We are so excited to work with teachers from Jaime Escalante Elementary School, 42nd Street Elementary, Robert F. Kennedy Elementary School, Carlos Santana Arts Academy, and Woodlake Ave Elementary! We spent the day roaming the galleries while they were closed to the public and creating works of art bursting with color.
To the teachers who participated today, what is a specific strategy or activity that you will take back to your classroom?
Every day begins with art! This morning teachers played with a variety of paints and techniques to create different textures.
Teachers explore the vibrant colors produced by Alphacolor Biggie Cakes.
Try lightly blowing on wet paint through a straw to create interesting effects.
Teacher Rosa Bogarin holds up her colorful work of art.
Participants received a site tour of the Getty Center on a beautiful sunny day.
Since the galleries are not open to the public, four teachers were able to write about Van Gogh’s Irises without having to push through the crowds.
On a curator-led tour, teachers discover how artists use the tools of their trade to help them tell stories in their paintings.
A teacher looks closely at the thin coats of paint applied by the artist Titian. Thankfully we can still see the thin layer centuries after the painting was made!
Teachers had fun arranging objects in preparation for their own still life collages.
Participants cut shapes out of colored vellum for their still life collages.
Colored vellum sure does pop on black construction paper!
A few lines can turn a two-dimensional shape into a three-dimensional form.
Teachers learned how to paint on a budget by supplementing Alphacolor Biggie Cakes with paints made with kool-aid and coffee.
After building a vocabulary of marks, teachers created patterns.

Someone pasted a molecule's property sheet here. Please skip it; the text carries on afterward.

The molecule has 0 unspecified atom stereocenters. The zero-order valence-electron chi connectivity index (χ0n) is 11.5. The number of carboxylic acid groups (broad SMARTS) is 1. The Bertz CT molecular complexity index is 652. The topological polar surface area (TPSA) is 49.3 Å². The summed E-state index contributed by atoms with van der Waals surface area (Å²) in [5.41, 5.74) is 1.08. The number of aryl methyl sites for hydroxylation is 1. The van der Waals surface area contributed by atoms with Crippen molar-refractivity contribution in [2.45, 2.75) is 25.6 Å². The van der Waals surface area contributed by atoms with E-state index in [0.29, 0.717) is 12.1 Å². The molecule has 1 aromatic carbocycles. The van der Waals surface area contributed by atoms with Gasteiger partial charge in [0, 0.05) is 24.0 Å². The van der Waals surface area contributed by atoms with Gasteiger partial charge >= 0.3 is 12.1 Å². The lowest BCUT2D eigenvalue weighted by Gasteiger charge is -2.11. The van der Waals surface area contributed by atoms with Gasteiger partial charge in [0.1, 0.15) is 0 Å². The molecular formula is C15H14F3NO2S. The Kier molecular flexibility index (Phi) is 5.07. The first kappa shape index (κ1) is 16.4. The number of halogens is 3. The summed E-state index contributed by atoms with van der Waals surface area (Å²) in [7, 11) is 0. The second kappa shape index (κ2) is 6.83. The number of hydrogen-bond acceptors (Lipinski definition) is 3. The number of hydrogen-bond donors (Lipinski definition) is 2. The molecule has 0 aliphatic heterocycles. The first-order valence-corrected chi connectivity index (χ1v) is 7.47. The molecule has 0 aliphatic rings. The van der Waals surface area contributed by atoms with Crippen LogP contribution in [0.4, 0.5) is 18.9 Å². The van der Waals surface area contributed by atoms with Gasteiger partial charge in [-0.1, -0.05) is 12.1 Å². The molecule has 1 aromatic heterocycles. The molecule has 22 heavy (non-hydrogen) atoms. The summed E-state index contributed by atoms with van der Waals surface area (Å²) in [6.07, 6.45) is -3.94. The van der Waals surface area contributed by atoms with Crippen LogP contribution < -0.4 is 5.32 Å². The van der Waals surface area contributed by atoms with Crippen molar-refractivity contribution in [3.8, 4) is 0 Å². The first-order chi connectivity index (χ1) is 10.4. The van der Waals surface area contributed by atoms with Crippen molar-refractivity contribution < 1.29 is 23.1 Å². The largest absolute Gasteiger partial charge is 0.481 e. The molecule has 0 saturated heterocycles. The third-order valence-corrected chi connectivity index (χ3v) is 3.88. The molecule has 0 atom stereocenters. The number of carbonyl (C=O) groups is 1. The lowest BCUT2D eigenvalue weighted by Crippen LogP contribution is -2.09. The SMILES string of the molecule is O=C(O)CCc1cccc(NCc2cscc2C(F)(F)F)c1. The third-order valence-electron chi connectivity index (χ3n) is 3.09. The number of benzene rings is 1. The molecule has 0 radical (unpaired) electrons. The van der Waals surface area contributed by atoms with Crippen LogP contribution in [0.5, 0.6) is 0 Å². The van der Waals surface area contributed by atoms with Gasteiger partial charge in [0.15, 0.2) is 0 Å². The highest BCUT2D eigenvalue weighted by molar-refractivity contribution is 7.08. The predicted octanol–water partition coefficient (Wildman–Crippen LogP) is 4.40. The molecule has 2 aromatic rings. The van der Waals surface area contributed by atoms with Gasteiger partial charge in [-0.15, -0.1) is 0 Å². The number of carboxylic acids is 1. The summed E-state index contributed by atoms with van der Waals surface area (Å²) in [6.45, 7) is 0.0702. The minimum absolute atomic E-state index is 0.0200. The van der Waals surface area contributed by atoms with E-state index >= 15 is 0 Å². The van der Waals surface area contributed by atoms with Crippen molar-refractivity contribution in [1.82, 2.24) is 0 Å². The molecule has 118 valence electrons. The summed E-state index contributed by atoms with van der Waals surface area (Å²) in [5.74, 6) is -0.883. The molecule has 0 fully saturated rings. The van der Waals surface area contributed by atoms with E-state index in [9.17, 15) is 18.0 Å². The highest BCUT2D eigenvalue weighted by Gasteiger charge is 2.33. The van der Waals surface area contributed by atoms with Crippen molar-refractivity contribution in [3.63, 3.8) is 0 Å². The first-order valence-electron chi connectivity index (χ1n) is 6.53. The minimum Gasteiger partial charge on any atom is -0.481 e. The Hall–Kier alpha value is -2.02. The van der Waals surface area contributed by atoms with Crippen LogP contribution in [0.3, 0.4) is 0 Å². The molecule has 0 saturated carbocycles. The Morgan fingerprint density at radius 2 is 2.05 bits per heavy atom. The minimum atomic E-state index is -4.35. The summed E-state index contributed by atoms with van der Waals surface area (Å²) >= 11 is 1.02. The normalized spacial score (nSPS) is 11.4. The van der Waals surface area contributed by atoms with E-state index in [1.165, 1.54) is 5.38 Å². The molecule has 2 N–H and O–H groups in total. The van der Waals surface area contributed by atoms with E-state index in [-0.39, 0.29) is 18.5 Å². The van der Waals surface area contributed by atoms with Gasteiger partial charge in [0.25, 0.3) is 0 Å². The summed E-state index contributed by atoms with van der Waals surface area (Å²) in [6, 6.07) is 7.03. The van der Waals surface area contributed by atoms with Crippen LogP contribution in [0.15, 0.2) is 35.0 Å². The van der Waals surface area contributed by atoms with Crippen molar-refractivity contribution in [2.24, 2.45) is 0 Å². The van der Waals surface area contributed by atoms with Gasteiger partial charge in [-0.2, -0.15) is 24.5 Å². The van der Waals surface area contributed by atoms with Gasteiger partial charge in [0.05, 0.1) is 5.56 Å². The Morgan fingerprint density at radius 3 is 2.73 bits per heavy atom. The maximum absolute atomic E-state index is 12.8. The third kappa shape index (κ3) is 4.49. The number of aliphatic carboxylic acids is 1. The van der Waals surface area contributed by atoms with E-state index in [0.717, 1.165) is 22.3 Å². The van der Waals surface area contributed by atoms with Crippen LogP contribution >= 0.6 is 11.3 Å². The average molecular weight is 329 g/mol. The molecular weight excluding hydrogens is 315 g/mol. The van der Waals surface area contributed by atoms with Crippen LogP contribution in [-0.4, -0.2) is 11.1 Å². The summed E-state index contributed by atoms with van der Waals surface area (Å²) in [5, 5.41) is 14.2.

Find inspiration in the work of artist Kim Abeles and in poetry lessons that connect to works of art in the Getty Museum’s collection. These videos were excerpted from the 2012 Culminating Event of the Art & Language Arts program.
Artist Kim Abeles Discusses Her Work at the Getty Center Los Angeles-based artist Kim Abeles addresses social, political, and environmental issues in her innovative works of art. In this video, she describes her work, process, and inspiration.
Elementary Teachers Share Arts-Integrated Lessons at the Getty Center
Elementary teachers present their unique ideas for how to connect Impressionism, a still-life painting, and poetry to their classroom curricula.
A Poetry and Art Lesson by Paula Rucker
Teacher Paula Rucker describes how she engaged her fourth and fifth grade students with Impressionist paintings and then discovered that she, and not just her students, could create art and make it a part of her life.
Teachers in this year’s Art & Language Arts program discovered just how illuminating medieval books can be! Last Saturday at the Getty Center, teachers learned how books were made in the Middle Ages, created laws for imaginary kingdoms, illuminated tales of dragons and angels, and more!
In the exhibition Gothic Grandeur: Manuscript Illumination, 1200-1350, we were impressed by naturalistic drapery precisely painted on tiny figures.
After a lively tour led by curator Elizabeth Morrison, teachers were excited to learn more about the art of illuminated manuscripts.
Artist Sylvana Barrett brought in an array of materials to demonstrate the pigments, tools, and techniques involved in making illuminated manuscripts.
You can still see a little bit of fur on this piece of parchment!
Sylvana demonstrates how to cut gold leaf and then apply it to the pages of books.
In medieval times, lead was used to make white paint, so illuminators had to be extremely careful. You can bet that little jar in Sylvana’s hand is kept tightly closed.